Insurance and compliance

The following applies to hostels opened in the United Kingdom. For advice on insurance and compliance if opening a hostel abroad, talk to a specialist.

Public liability insurance and professional indemnity insurance are must-haves. You’ll have a lot of people coming through your doors, from different cultures and with different beliefs, and it’s important you’re financially covered in the result of a disagreement.

If you employ staff, as many hostel owners do (sometimes in exchange for free accommodation), you’ll also need employer’s liability insurance.

Hotels and hostels need licenses before they can operate, depending on what services are provided. Premises licenses will be needed if you serve alcohol, as well as several television licenses (depending on how many screens you have), as well as licenses from the PRS for Music and Phonographic Performance Ltd (PPL) if you play music or screen music videos.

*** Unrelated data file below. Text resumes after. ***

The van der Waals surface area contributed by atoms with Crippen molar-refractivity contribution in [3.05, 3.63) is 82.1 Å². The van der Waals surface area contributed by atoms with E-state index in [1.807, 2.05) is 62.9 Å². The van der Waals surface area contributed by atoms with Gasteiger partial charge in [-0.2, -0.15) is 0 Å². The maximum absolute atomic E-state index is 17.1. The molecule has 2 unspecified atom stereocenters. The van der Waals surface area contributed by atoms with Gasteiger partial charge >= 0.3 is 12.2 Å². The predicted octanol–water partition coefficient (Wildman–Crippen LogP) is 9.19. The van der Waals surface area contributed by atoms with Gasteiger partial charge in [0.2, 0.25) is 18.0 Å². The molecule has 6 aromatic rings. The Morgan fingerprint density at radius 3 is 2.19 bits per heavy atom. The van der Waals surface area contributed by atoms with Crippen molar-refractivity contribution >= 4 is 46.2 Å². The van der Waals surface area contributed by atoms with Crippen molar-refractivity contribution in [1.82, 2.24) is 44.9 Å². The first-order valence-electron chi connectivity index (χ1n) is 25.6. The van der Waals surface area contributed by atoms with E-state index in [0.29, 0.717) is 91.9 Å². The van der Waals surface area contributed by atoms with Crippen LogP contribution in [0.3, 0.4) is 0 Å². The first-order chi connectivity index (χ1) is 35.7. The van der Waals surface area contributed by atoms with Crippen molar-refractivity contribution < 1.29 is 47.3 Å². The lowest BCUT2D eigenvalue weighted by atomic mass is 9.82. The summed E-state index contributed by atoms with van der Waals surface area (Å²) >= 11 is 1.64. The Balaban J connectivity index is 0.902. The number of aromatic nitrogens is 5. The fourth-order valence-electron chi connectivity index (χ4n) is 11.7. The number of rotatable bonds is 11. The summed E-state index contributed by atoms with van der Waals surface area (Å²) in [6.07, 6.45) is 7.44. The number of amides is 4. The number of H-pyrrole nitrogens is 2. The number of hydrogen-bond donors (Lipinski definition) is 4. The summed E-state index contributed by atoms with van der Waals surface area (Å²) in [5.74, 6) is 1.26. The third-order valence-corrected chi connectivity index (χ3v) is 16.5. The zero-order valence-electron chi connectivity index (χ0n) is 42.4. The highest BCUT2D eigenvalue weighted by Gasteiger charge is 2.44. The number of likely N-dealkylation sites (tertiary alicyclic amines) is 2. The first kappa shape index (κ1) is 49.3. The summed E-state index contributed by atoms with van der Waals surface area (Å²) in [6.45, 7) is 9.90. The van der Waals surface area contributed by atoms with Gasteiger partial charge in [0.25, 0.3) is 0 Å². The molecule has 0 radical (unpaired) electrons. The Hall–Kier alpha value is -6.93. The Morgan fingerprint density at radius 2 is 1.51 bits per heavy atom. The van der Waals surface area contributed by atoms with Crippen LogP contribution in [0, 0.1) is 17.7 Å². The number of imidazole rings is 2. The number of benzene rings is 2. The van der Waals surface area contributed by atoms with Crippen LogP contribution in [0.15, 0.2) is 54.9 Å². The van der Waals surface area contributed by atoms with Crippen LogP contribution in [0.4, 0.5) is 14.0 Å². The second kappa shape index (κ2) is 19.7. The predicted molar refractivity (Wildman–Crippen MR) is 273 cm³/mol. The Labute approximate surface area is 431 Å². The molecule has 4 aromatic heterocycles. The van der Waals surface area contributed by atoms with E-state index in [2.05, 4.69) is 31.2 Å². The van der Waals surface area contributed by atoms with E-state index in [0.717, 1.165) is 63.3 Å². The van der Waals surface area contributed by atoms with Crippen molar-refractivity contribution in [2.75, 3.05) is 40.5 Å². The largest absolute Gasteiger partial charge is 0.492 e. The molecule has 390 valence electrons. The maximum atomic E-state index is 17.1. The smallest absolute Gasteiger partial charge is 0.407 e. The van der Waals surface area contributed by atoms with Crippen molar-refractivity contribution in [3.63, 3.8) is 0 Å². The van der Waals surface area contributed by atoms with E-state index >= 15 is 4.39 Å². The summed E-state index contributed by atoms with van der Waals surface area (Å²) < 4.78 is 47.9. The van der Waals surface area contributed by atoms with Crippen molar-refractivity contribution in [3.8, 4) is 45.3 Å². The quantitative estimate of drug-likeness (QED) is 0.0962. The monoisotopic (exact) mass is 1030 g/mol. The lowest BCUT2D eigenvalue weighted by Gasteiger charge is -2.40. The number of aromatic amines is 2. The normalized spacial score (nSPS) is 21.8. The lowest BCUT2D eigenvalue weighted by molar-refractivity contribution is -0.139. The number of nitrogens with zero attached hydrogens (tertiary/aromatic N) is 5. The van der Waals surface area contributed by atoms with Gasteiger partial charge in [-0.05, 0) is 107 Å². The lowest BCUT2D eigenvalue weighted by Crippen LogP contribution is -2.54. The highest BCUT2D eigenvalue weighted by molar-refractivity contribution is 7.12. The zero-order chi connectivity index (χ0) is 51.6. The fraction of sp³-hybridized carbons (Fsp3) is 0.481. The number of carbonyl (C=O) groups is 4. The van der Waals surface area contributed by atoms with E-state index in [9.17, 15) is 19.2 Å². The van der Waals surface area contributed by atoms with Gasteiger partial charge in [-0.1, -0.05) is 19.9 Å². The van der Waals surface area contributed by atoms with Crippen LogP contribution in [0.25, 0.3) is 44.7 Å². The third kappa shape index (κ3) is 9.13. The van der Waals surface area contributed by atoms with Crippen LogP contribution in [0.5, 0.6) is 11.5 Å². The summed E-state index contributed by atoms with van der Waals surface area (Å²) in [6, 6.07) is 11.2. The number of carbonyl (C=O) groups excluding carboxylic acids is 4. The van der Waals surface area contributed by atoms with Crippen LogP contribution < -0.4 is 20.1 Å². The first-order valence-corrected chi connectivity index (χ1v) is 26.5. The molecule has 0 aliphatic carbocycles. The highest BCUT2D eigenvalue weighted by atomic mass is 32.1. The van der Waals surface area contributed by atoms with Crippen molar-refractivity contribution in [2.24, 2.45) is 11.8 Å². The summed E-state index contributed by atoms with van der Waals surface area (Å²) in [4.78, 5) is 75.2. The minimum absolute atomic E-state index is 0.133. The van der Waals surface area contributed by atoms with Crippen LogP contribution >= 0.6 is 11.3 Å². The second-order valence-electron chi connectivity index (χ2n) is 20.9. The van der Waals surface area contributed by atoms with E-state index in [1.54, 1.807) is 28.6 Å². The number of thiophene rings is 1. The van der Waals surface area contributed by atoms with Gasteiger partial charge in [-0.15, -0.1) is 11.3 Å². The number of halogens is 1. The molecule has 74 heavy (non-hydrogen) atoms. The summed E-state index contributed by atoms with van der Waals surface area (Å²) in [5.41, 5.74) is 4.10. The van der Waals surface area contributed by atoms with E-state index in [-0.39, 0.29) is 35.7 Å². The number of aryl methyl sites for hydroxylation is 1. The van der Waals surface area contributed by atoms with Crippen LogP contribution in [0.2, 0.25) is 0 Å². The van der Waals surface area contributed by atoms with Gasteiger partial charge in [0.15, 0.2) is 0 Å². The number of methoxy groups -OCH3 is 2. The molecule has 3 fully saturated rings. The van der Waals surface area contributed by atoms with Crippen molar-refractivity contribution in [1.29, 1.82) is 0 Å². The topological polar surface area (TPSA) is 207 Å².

You’ll also need to comply with relevant fire safety legislation – speak to the Health and Safety Executive (HSE) for more information.

Make sure you talk to your Local Authority to find out exactly what is required before you start a hostel.

Umbrella organisations

Trust and reputation are very important when it comes to running a hostel - not only will happy guests let other guests know about your hostel, but some people are naturally dubious about staying in cheaper accommodation, and will want reassurance. Membership of an umbrella organisation, most notable Hostelling International, will help to reassure potential visitors.